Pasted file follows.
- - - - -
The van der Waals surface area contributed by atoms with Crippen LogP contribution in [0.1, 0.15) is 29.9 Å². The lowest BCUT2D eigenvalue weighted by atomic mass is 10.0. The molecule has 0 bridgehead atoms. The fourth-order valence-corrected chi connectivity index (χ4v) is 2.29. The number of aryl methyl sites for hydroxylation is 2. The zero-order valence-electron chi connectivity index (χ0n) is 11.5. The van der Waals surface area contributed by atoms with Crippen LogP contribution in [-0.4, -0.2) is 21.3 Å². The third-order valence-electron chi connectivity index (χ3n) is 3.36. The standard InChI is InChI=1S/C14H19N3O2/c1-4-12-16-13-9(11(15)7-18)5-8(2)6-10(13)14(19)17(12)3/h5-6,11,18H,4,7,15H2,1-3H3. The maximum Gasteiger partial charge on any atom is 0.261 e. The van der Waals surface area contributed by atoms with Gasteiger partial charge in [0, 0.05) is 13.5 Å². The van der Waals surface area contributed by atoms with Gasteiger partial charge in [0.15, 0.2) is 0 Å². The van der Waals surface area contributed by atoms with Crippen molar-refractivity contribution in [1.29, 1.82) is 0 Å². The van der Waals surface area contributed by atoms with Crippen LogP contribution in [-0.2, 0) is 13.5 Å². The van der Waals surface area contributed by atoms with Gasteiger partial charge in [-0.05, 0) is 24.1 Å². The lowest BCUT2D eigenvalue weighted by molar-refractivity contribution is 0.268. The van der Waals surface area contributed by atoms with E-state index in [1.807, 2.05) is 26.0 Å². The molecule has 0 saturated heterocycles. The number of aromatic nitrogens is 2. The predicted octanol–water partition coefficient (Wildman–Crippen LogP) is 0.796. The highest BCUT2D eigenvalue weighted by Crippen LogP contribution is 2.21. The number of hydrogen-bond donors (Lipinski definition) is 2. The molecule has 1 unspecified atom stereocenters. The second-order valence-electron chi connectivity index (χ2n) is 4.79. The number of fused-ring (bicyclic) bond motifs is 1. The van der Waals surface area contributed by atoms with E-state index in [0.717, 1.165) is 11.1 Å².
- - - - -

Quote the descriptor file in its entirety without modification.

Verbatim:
The van der Waals surface area contributed by atoms with Crippen LogP contribution in [0.1, 0.15) is 29.9 Å². The lowest BCUT2D eigenvalue weighted by atomic mass is 10.0. The molecule has 0 bridgehead atoms. The fourth-order valence-corrected chi connectivity index (χ4v) is 2.29. The number of aryl methyl sites for hydroxylation is 2. The zero-order valence-electron chi connectivity index (χ0n) is 11.5. The van der Waals surface area contributed by atoms with Crippen LogP contribution in [-0.4, -0.2) is 21.3 Å². The third-order valence-electron chi connectivity index (χ3n) is 3.36. The standard InChI is InChI=1S/C14H19N3O2/c1-4-12-16-13-9(11(15)7-18)5-8(2)6-10(13)14(19)17(12)3/h5-6,11,18H,4,7,15H2,1-3H3. The maximum Gasteiger partial charge on any atom is 0.261 e. The van der Waals surface area contributed by atoms with Gasteiger partial charge in [0, 0.05) is 13.5 Å². The van der Waals surface area contributed by atoms with Gasteiger partial charge in [0.15, 0.2) is 0 Å². The van der Waals surface area contributed by atoms with Crippen molar-refractivity contribution in [1.29, 1.82) is 0 Å². The van der Waals surface area contributed by atoms with Crippen LogP contribution in [-0.2, 0) is 13.5 Å². The van der Waals surface area contributed by atoms with Gasteiger partial charge in [-0.05, 0) is 24.1 Å². The lowest BCUT2D eigenvalue weighted by molar-refractivity contribution is 0.268. The van der Waals surface area contributed by atoms with E-state index in [1.807, 2.05) is 26.0 Å². The molecule has 0 saturated heterocycles. The number of aromatic nitrogens is 2. The predicted octanol–water partition coefficient (Wildman–Crippen LogP) is 0.796. The highest BCUT2D eigenvalue weighted by Crippen LogP contribution is 2.21. The number of hydrogen-bond donors (Lipinski definition) is 2. The molecule has 1 unspecified atom stereocenters. The second-order valence-electron chi connectivity index (χ2n) is 4.79. The number of fused-ring (bicyclic) bond motifs is 1. The van der Waals surface area contributed by atoms with E-state index in [0.717, 1.165) is 11.1 Å².